VIENNA – European diplomats shuttled Iranian and US officials to Vienna on Tuesday as part of the most serious effort to date to revive the 2015 Iran nuclear deal.
While the Biden administration has made it clear that it wants to join the deal, which the United States struck under Donald Trump in 2018, a carefully choreographed series of moves from Tehran and Washington would be needed to make that happen.
Diplomats saw Tuesday’s meeting as a small but significant step towards restoring the deal, known as the Joint Comprehensive Plan of Action (JCPOA), under which Iran agreed to severe restrictions. of its nuclear program in exchange for the lifting of international sanctions.
After a series of bilateral meetings on Tuesday morning, the Joint Commission of the JCPOA, charged with overseeing the implementation of the agreement, met in the afternoon at the five-star Grand Hotel in Vienna on the historic Ringstrasse. The commission includes all other parties to the JCPOA.
The American delegation settled directly in front of the Imperial Hotel, and diplomats from Great Britain, France, Germany and the European Union began to commute between the two sites through strong snowfall.
Enrique Mora, a senior EU official overseeing the talks, called the joint committee meeting “constructive”.
“As coordinator, I will intensify separate contacts here in Vienna with all parties concerned, including the United States”, Mora, Deputy Secretary General of the European External Action Service, said on twitter.
“There is a unity and an ambition for a joint diplomatic process with two groups of experts on the implementation of nuclear power and the lifting of sanctions,” he said.
The goal of the talks, which are expected to last up to 10 days, is to identify concrete steps Washington and Tehran can take to return to compliance with the deal. Diplomats don’t expect U.S. and Iranian officials to meet directly during this round of talks.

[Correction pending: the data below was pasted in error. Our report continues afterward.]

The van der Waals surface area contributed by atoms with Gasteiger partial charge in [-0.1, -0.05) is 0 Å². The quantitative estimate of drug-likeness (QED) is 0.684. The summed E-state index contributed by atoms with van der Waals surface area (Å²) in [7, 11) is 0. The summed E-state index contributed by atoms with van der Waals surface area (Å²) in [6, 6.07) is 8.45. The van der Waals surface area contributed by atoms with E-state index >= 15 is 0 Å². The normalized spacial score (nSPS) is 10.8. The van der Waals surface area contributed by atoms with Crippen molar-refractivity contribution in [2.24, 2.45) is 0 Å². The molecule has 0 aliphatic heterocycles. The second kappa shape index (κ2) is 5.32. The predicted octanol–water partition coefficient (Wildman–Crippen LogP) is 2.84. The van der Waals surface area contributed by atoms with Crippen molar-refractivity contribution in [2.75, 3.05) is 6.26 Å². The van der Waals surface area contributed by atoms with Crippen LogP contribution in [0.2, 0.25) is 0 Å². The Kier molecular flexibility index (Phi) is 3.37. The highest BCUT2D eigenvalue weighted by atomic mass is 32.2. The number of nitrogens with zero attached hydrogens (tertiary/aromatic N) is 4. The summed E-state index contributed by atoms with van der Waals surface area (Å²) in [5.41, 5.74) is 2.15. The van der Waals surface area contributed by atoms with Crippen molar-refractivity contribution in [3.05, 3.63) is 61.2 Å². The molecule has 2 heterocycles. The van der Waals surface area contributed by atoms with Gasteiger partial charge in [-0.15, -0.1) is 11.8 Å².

A second round of the JCPOA Joint Commission could take place as early as Friday.
The US delegation is led by Special Envoy Robert Malley, who helped negotiate the original deal in 2015. “It would not serve the interests of the United States or of the American citizens if there was growing tension in the Middle -East due to an expanding Iranian nuclear program. Returning to the deal is very, in our opinion, in the best interests of the United States and its citizens, ”Malley told NPR radio on Tuesday.
However, achieving this goal will not be easy. Iran is expected to reverse at least some of its JCPOA violations, such as the production of 20% enriched uranium, in exchange for relief from crippling US sanctions.
For the United States, lifting the sanctions is complicated because the Trump administration has imposed additional punitive measures on top of those previously in effect.
These included sanctions against Iranians accused of being involved in human rights violations or terrorism. Other JCPOA-related sanctions focus primarily on Iran’s banking and oil sectors.
Iranian Deputy Foreign Minister Abbas Araghchi, who led the Iranian delegation, reiterated during the Joint Commission meeting that lifting all US sanctions was the most important step to revive the deal. He told Iranian PressTV that Iran would not agree to a “phased plan”. Instead, Iran wants the United States to take “one last step” to lift the sanctions.
“Today’s public meeting appeared to go as planned and all parties are on the same wavelength that reviving the JCPOA is the goal,” said Henry Rome, senior analyst on Iran at the Eurasia Group in Washington. “The way forward will be zigzags and zags and not be as straightforward or quick as many assume, but the general trajectory towards the rebirth of the JCPOA this year seems clear.”
Speaking from Tehran, Iranian government spokesman Ali Rabiei said Iran was neither optimistic nor pessimistic about the outcome of the meeting. “We are convinced that we are on the right track, and if America’s will, seriousness and honesty are proven, this could be a good sign for a better future for this agreement and, ultimately, for its fullness. implementation, ”he said.
The choreography of the talks, in the hands of the Austrian host government, is particularly difficult. Coronavirus testing equipment was available in several locations at both hotels. And, according to officials, it was also decided to remove a few paintings inside the Grand Hotel and cover some nude statues, in an effort not to offend the Iranian delegation.
The talks take place ahead of an Iranian presidential election in June, in which outgoing President Hassan Rouhani can no longer run. A harder leader would make progress on the diplomatic front more difficult. But Malley said the United States “will negotiate with whoever is in power in Iran.”
“We cannot ignore the reality of an election, but neither can we let it dictate our pace,” he said.